The assumption here is that you will only add muscle in an effort to progress strength, which is ignoring the process of hypertrophy.
Assuming whatever weight you are lifting is stimulating enough of your type II motor unit pool, you will add size.
If it takes time to re-learn the movement, coordinate other muscles, to lift your PR again, this may have nothing to do with stimulating tissue growth.
If, for some crazy reason, you just can't recruit much of your motor unit pool at all for a given movement, and only end up lifting a very light weight (for that exercise) so not recruiting the type II units, then hypertrophy probably wont' be stimulated.
An untrained person is incredibly inefficient at recruiting their entire motor unit pool, hence the whole neural adaptation thing with training and significant delays till they can stimulate hypertrophy.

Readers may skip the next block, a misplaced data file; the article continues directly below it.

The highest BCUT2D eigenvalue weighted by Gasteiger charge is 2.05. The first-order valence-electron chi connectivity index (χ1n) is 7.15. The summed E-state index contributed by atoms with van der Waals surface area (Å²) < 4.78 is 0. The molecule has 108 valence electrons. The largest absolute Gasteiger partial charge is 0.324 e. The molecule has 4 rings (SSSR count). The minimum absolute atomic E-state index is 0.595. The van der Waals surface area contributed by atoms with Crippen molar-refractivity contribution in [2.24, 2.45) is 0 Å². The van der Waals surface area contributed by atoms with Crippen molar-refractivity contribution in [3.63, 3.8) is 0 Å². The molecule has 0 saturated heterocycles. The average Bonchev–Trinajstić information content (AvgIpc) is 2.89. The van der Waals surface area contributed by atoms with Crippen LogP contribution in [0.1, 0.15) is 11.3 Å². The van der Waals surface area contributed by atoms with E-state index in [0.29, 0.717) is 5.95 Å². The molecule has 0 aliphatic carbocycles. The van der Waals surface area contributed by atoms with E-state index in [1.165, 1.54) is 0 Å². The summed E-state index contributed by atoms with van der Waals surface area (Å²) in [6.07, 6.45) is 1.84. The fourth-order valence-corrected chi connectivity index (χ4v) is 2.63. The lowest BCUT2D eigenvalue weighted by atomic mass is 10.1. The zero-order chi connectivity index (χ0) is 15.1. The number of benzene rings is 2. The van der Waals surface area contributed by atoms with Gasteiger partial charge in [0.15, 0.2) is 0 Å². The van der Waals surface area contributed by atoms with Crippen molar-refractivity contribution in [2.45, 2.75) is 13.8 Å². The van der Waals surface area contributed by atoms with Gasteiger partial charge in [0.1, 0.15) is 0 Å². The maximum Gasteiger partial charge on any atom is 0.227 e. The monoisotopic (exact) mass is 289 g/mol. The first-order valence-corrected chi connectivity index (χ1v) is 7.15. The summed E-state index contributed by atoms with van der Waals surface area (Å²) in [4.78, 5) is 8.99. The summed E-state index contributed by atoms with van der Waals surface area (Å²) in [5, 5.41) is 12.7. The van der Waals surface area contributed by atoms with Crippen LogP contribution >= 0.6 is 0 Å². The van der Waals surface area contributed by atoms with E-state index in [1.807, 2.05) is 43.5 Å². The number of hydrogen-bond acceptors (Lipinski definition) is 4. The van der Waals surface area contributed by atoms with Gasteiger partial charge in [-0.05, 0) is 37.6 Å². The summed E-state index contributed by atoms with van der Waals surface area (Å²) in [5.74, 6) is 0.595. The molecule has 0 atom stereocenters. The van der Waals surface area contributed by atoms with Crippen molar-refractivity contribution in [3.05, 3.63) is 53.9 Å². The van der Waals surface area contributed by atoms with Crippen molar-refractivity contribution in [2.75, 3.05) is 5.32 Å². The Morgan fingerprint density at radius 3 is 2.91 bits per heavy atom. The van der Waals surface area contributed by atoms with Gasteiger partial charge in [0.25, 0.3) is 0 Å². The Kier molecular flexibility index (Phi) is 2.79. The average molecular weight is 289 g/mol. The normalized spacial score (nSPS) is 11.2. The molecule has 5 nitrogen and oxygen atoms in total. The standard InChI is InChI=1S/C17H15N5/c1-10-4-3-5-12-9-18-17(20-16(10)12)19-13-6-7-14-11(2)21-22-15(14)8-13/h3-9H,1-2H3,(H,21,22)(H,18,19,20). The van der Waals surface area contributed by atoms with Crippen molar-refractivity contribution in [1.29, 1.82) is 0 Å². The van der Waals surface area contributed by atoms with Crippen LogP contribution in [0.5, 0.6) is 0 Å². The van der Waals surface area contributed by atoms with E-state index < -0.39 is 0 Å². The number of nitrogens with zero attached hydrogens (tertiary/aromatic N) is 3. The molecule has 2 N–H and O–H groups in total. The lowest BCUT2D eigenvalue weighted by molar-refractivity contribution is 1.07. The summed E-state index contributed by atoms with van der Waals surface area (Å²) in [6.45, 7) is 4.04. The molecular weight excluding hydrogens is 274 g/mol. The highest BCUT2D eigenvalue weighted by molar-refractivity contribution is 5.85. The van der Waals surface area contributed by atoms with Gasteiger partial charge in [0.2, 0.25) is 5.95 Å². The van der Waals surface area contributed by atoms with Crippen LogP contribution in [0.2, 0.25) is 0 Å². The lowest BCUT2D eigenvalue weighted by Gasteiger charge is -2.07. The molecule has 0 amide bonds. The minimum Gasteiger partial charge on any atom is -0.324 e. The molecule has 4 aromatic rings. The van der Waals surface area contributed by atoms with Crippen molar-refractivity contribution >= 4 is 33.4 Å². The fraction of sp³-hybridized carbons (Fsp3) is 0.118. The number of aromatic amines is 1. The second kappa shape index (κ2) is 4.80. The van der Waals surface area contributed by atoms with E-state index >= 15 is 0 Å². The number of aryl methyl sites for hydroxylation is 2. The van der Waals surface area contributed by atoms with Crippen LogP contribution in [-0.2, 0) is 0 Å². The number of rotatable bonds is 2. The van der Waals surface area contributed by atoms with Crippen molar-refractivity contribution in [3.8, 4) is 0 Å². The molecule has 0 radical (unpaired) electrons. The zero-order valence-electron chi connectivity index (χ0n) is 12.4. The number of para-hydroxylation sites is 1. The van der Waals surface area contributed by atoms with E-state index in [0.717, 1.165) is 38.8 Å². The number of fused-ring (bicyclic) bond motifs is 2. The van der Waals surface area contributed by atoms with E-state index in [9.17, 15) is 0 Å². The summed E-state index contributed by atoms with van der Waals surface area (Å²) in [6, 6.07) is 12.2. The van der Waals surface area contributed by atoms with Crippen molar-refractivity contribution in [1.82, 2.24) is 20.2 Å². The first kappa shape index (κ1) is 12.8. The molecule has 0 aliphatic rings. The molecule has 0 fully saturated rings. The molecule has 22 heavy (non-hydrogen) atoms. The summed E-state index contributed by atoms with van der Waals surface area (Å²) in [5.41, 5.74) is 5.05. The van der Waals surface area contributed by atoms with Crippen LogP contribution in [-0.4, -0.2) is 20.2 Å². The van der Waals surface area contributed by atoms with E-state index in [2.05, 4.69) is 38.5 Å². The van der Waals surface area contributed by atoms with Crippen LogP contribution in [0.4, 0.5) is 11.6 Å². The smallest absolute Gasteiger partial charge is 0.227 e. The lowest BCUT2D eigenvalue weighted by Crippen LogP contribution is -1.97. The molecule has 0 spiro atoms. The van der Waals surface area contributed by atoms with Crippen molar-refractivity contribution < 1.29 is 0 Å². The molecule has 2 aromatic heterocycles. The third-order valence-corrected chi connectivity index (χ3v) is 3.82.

A trained (well skilled) person is often VERY efficient at performing the movement, which at most sub-maximal levels means they also will not be recruiting the maximal amount of motor units available. This dictates the need for more trained people to lift very heavy, for as much volume as possible.
Someone bouncing around from program to program is probably not developing sufficient skill to maximize motor unit recruitment for any given task, limiting both their ability to develop strength and hypertrophy.
Someone who sticks to a program for a significant period of time, and doesn't just drop an exercise 'cold turkey' but gradually introduces the new exercise movements into their training before progressing entirely, is not so likely to experience problems.